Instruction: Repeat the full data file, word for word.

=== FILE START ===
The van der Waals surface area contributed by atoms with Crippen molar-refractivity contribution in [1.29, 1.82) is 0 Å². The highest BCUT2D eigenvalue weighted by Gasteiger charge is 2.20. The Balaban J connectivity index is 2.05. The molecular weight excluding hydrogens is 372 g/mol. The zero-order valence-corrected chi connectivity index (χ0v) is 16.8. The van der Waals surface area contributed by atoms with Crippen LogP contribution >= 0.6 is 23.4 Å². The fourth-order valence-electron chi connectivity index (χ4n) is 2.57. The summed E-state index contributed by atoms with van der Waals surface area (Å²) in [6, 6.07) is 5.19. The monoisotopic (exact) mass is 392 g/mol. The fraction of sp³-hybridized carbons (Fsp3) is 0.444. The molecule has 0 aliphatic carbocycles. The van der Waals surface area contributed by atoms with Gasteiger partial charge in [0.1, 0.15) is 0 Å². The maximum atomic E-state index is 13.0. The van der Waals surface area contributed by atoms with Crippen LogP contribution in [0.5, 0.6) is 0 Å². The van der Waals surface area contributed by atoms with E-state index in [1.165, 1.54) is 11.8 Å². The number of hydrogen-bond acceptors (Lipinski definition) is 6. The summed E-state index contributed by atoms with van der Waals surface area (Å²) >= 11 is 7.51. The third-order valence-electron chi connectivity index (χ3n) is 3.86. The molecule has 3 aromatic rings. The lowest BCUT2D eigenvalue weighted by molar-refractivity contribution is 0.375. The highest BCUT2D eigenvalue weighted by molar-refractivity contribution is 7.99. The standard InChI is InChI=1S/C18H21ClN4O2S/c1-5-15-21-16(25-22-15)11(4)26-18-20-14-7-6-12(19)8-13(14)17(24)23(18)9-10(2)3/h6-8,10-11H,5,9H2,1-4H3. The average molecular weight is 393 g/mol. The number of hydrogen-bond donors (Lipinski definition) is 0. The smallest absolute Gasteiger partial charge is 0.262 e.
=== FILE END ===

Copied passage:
The van der Waals surface area contributed by atoms with Crippen molar-refractivity contribution in [1.29, 1.82) is 0 Å². The highest BCUT2D eigenvalue weighted by Gasteiger charge is 2.20. The Balaban J connectivity index is 2.05. The molecular weight excluding hydrogens is 372 g/mol. The zero-order valence-corrected chi connectivity index (χ0v) is 16.8. The van der Waals surface area contributed by atoms with Crippen LogP contribution >= 0.6 is 23.4 Å². The fourth-order valence-electron chi connectivity index (χ4n) is 2.57. The summed E-state index contributed by atoms with van der Waals surface area (Å²) in [6, 6.07) is 5.19. The monoisotopic (exact) mass is 392 g/mol. The fraction of sp³-hybridized carbons (Fsp3) is 0.444. The molecule has 0 aliphatic carbocycles. The van der Waals surface area contributed by atoms with Gasteiger partial charge in [0.1, 0.15) is 0 Å². The maximum atomic E-state index is 13.0. The van der Waals surface area contributed by atoms with Crippen LogP contribution in [0.5, 0.6) is 0 Å². The van der Waals surface area contributed by atoms with E-state index in [1.165, 1.54) is 11.8 Å². The number of hydrogen-bond acceptors (Lipinski definition) is 6. The summed E-state index contributed by atoms with van der Waals surface area (Å²) >= 11 is 7.51. The third-order valence-electron chi connectivity index (χ3n) is 3.86. The molecule has 3 aromatic rings. The lowest BCUT2D eigenvalue weighted by molar-refractivity contribution is 0.375. The highest BCUT2D eigenvalue weighted by molar-refractivity contribution is 7.99. The standard InChI is InChI=1S/C18H21ClN4O2S/c1-5-15-21-16(25-22-15)11(4)26-18-20-14-7-6-12(19)8-13(14)17(24)23(18)9-10(2)3/h6-8,10-11H,5,9H2,1-4H3. The average molecular weight is 393 g/mol. The number of hydrogen-bond donors (Lipinski definition) is 0. The smallest absolute Gasteiger partial charge is 0.262 e.